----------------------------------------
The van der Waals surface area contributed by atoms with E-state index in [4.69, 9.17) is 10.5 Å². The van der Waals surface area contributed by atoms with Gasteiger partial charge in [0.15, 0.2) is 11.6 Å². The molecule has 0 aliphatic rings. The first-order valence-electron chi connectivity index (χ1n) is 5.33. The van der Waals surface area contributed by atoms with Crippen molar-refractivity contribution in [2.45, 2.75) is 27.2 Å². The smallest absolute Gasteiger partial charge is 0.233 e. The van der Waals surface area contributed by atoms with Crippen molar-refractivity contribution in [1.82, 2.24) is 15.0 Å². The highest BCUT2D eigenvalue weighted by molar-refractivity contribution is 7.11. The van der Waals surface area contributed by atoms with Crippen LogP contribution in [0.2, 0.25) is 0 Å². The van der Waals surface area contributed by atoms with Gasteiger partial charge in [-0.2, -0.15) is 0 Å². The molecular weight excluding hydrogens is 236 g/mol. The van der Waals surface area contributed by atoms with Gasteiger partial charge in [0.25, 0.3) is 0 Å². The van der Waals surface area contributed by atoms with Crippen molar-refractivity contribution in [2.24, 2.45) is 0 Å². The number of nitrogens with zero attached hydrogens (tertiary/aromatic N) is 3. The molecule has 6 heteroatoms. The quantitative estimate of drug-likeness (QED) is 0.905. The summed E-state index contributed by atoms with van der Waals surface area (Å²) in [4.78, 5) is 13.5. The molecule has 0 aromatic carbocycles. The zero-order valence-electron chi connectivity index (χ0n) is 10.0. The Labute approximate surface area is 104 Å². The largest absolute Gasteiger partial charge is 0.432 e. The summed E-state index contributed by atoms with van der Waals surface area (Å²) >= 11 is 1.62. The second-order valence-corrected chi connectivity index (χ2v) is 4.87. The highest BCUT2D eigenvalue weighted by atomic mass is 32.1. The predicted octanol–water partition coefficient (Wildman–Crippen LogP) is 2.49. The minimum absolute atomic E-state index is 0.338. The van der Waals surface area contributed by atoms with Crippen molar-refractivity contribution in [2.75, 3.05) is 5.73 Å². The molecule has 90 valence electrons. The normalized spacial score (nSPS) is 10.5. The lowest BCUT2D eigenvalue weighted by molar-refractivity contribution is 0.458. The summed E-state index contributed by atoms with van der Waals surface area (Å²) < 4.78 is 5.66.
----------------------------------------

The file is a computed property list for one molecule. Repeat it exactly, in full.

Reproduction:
The van der Waals surface area contributed by atoms with E-state index in [4.69, 9.17) is 10.5 Å². The van der Waals surface area contributed by atoms with Gasteiger partial charge in [0.15, 0.2) is 11.6 Å². The molecule has 0 aliphatic rings. The first-order valence-electron chi connectivity index (χ1n) is 5.33. The van der Waals surface area contributed by atoms with Crippen molar-refractivity contribution in [2.45, 2.75) is 27.2 Å². The smallest absolute Gasteiger partial charge is 0.233 e. The van der Waals surface area contributed by atoms with Crippen molar-refractivity contribution in [1.82, 2.24) is 15.0 Å². The highest BCUT2D eigenvalue weighted by molar-refractivity contribution is 7.11. The van der Waals surface area contributed by atoms with Crippen LogP contribution in [0.2, 0.25) is 0 Å². The van der Waals surface area contributed by atoms with Gasteiger partial charge in [-0.2, -0.15) is 0 Å². The molecular weight excluding hydrogens is 236 g/mol. The van der Waals surface area contributed by atoms with Gasteiger partial charge in [0.25, 0.3) is 0 Å². The van der Waals surface area contributed by atoms with Crippen molar-refractivity contribution in [2.24, 2.45) is 0 Å². The number of nitrogens with zero attached hydrogens (tertiary/aromatic N) is 3. The molecule has 6 heteroatoms. The quantitative estimate of drug-likeness (QED) is 0.905. The summed E-state index contributed by atoms with van der Waals surface area (Å²) in [4.78, 5) is 13.5. The molecule has 0 aromatic carbocycles. The zero-order valence-electron chi connectivity index (χ0n) is 10.0. The Labute approximate surface area is 104 Å². The largest absolute Gasteiger partial charge is 0.432 e. The summed E-state index contributed by atoms with van der Waals surface area (Å²) >= 11 is 1.62. The second-order valence-corrected chi connectivity index (χ2v) is 4.87. The highest BCUT2D eigenvalue weighted by atomic mass is 32.1. The predicted octanol–water partition coefficient (Wildman–Crippen LogP) is 2.49. The minimum absolute atomic E-state index is 0.338. The van der Waals surface area contributed by atoms with Crippen molar-refractivity contribution in [2.75, 3.05) is 5.73 Å². The molecule has 90 valence electrons. The normalized spacial score (nSPS) is 10.5. The lowest BCUT2D eigenvalue weighted by molar-refractivity contribution is 0.458. The summed E-state index contributed by atoms with van der Waals surface area (Å²) < 4.78 is 5.66.